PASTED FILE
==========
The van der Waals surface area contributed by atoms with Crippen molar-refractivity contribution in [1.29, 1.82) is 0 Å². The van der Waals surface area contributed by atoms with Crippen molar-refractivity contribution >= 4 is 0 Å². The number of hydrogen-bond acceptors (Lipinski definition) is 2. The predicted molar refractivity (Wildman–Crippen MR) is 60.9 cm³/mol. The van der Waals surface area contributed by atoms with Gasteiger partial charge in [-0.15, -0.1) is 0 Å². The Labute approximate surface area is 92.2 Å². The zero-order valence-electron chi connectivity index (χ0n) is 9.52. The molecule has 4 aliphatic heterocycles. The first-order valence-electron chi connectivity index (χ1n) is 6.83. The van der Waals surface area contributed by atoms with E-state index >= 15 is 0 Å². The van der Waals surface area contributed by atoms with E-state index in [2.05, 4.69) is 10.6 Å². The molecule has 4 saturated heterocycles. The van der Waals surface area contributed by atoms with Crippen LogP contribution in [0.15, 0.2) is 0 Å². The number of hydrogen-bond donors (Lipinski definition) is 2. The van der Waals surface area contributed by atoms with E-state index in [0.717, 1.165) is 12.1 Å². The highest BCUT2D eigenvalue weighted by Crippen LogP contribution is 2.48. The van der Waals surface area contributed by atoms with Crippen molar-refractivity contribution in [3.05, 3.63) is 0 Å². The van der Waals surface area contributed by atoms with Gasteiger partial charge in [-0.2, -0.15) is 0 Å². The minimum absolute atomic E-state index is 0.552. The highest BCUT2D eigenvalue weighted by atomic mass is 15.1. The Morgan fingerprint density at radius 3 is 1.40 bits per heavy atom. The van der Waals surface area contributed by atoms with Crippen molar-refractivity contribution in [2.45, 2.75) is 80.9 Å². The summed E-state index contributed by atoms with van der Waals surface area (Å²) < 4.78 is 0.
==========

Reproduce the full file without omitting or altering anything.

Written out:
The van der Waals surface area contributed by atoms with Crippen molar-refractivity contribution in [1.29, 1.82) is 0 Å². The van der Waals surface area contributed by atoms with Crippen molar-refractivity contribution >= 4 is 0 Å². The number of hydrogen-bond acceptors (Lipinski definition) is 2. The predicted molar refractivity (Wildman–Crippen MR) is 60.9 cm³/mol. The van der Waals surface area contributed by atoms with Gasteiger partial charge in [-0.15, -0.1) is 0 Å². The Labute approximate surface area is 92.2 Å². The zero-order valence-electron chi connectivity index (χ0n) is 9.52. The molecule has 4 aliphatic heterocycles. The first-order valence-electron chi connectivity index (χ1n) is 6.83. The van der Waals surface area contributed by atoms with E-state index >= 15 is 0 Å². The van der Waals surface area contributed by atoms with E-state index in [2.05, 4.69) is 10.6 Å². The molecule has 4 saturated heterocycles. The van der Waals surface area contributed by atoms with Crippen LogP contribution in [0.15, 0.2) is 0 Å². The number of hydrogen-bond donors (Lipinski definition) is 2. The van der Waals surface area contributed by atoms with E-state index in [0.717, 1.165) is 12.1 Å². The highest BCUT2D eigenvalue weighted by Crippen LogP contribution is 2.48. The van der Waals surface area contributed by atoms with Crippen molar-refractivity contribution in [3.05, 3.63) is 0 Å². The van der Waals surface area contributed by atoms with Gasteiger partial charge in [-0.2, -0.15) is 0 Å². The minimum absolute atomic E-state index is 0.552. The highest BCUT2D eigenvalue weighted by atomic mass is 15.1. The Morgan fingerprint density at radius 3 is 1.40 bits per heavy atom. The van der Waals surface area contributed by atoms with Crippen molar-refractivity contribution in [2.45, 2.75) is 80.9 Å². The summed E-state index contributed by atoms with van der Waals surface area (Å²) < 4.78 is 0.